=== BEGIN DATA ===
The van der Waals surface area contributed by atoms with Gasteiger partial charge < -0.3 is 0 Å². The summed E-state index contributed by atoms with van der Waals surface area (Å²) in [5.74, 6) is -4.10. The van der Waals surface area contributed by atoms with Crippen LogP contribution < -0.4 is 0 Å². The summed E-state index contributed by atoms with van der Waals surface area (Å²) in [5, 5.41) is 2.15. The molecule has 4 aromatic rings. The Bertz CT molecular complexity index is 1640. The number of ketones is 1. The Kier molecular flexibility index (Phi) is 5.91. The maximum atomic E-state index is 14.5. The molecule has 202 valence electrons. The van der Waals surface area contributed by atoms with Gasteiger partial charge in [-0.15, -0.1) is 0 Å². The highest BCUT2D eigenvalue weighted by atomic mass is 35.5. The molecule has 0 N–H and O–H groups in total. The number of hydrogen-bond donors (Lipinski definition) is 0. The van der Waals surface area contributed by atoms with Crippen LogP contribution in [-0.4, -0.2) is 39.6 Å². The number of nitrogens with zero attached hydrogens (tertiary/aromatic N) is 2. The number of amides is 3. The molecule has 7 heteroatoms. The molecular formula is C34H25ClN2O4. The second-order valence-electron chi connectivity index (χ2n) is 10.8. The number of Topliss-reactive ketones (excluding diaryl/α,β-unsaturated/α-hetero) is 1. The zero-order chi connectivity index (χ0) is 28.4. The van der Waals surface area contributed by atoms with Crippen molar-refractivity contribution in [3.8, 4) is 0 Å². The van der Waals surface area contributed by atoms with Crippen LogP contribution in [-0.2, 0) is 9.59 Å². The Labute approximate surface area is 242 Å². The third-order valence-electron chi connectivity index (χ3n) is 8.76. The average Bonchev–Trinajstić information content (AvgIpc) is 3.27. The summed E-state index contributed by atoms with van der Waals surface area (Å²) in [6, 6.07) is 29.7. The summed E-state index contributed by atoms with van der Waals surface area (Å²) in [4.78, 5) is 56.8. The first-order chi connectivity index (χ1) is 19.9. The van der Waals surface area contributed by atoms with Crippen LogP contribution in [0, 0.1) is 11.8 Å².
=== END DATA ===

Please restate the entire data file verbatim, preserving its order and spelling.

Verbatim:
The van der Waals surface area contributed by atoms with Gasteiger partial charge < -0.3 is 0 Å². The summed E-state index contributed by atoms with van der Waals surface area (Å²) in [5.74, 6) is -4.10. The van der Waals surface area contributed by atoms with Crippen LogP contribution < -0.4 is 0 Å². The summed E-state index contributed by atoms with van der Waals surface area (Å²) in [5, 5.41) is 2.15. The molecule has 4 aromatic rings. The Bertz CT molecular complexity index is 1640. The number of ketones is 1. The Kier molecular flexibility index (Phi) is 5.91. The maximum atomic E-state index is 14.5. The molecule has 202 valence electrons. The van der Waals surface area contributed by atoms with Gasteiger partial charge in [-0.15, -0.1) is 0 Å². The highest BCUT2D eigenvalue weighted by atomic mass is 35.5. The molecule has 0 N–H and O–H groups in total. The number of hydrogen-bond donors (Lipinski definition) is 0. The van der Waals surface area contributed by atoms with Crippen LogP contribution in [-0.4, -0.2) is 39.6 Å². The number of nitrogens with zero attached hydrogens (tertiary/aromatic N) is 2. The number of amides is 3. The molecule has 7 heteroatoms. The molecular formula is C34H25ClN2O4. The second-order valence-electron chi connectivity index (χ2n) is 10.8. The number of Topliss-reactive ketones (excluding diaryl/α,β-unsaturated/α-hetero) is 1. The zero-order chi connectivity index (χ0) is 28.4. The van der Waals surface area contributed by atoms with Crippen molar-refractivity contribution in [3.8, 4) is 0 Å². The van der Waals surface area contributed by atoms with Crippen LogP contribution in [-0.2, 0) is 9.59 Å². The Labute approximate surface area is 242 Å². The third-order valence-electron chi connectivity index (χ3n) is 8.76. The average Bonchev–Trinajstić information content (AvgIpc) is 3.27. The summed E-state index contributed by atoms with van der Waals surface area (Å²) in [6, 6.07) is 29.7. The summed E-state index contributed by atoms with van der Waals surface area (Å²) in [4.78, 5) is 56.8. The first-order chi connectivity index (χ1) is 19.9. The van der Waals surface area contributed by atoms with Crippen LogP contribution in [0, 0.1) is 11.8 Å².